My husband and I are in Banff for a few days. The kids are with my parents and Lyndon and I are spending some quiet time together. And I do mean quiet. Banff, by Banff standards, is practically deserted. Several stores have closed or are in the process of closing since we were here last. The economy?

Poor Lyndon is sick, though. He has been fighting a cold for a while. Today he surrendered and has spent most of his time in bed, sleeping lots with the help of some cool, drowsy-making drugs. So I have been on my own.

I took a long walk this morning, following the Bow River to the bridge. There were geese everywhere, enjoying the sun like the rest of us. I wandered in and out of some shops, bought the book The Sentimentalists by Johanna Skibsrud (Giller winner), and ended up at the food court in the mall for a few hours – reading, writing a bit,  and people-watching …

… A few tables from me, a young woman cries into her cell phone. “I’m sorry, I’m so sorry,” she says, over and over. Finally, she clicks her phone shut, blows her nose in her napkin, and walks away.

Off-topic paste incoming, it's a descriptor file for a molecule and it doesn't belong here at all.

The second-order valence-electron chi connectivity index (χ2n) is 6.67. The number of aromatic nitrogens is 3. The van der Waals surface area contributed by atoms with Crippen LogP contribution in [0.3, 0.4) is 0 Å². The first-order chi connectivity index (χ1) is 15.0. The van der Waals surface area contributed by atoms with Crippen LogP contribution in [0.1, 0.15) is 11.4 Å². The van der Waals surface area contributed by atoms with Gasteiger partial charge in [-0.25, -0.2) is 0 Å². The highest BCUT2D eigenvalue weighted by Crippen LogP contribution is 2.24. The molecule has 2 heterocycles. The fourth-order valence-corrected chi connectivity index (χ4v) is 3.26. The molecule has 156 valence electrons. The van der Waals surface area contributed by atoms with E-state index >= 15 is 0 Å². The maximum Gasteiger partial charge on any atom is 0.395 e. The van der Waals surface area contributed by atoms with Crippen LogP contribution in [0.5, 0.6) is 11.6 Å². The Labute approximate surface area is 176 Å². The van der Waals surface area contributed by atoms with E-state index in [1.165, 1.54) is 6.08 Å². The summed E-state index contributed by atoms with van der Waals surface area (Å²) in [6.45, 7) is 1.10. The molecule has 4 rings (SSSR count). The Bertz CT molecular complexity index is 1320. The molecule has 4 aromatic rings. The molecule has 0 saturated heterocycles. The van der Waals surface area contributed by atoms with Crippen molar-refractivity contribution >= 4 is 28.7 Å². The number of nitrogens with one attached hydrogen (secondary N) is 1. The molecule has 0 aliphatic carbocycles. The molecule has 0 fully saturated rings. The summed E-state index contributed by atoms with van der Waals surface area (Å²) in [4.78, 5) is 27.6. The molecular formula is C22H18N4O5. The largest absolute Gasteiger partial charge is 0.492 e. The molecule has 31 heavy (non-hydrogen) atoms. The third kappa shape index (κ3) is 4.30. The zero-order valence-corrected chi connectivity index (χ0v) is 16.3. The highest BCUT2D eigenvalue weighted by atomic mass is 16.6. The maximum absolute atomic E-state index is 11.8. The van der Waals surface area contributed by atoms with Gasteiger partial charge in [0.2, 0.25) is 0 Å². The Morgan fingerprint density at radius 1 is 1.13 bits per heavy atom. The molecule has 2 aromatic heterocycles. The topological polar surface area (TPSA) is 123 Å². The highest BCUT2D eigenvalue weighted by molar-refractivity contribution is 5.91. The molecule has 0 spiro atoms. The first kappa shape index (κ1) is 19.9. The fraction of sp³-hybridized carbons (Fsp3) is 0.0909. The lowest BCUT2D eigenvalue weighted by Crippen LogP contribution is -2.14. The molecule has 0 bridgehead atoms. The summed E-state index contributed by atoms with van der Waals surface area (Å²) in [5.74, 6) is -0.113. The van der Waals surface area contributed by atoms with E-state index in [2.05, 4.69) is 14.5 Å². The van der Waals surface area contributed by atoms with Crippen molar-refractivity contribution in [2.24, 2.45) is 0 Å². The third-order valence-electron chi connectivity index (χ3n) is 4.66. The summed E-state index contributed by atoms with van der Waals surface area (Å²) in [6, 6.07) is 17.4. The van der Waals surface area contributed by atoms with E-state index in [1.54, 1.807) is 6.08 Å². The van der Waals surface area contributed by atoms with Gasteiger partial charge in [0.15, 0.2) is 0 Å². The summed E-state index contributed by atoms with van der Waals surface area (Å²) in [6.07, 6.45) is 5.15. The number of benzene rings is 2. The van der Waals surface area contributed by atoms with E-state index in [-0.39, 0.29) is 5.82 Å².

… An Asian (is it politically correct to say Asian?) family sits at another table. The oldest man does most of the talking. He looks very wise and Sensei-ish to me. Why is it that elderly Asian men look so wise?

… A trio of young girls ask the man at the table next to me to take a picture of them. They pose in front of the ski display, and giggle as they thank him after.

… A tiny woman circles the food court, gathering trays and garbage and straightening chairs. I try to catch her eye and smile each time she passes, but she ignores me.

… A grandma walks by holding a little girl by the hand, assuring her over and over that Mommy will be back soon.

… A baby screams while his mother tries to settle him into his stroller. The cries end abruptly as soon as she starts pushing.

My table wobbles as I write. The smell of curry from the Sri Lankan food booth mingles with the sounds of many accents and languages. Young people rush by in their ski wear and woolen toques with over-sized pom poms bouncing on the tops of their heads. I think about my kids and look forward to seeing them tomorrow.

I wonder, as I gather my things and walk back to the hotel, what the young woman was so sorry about.

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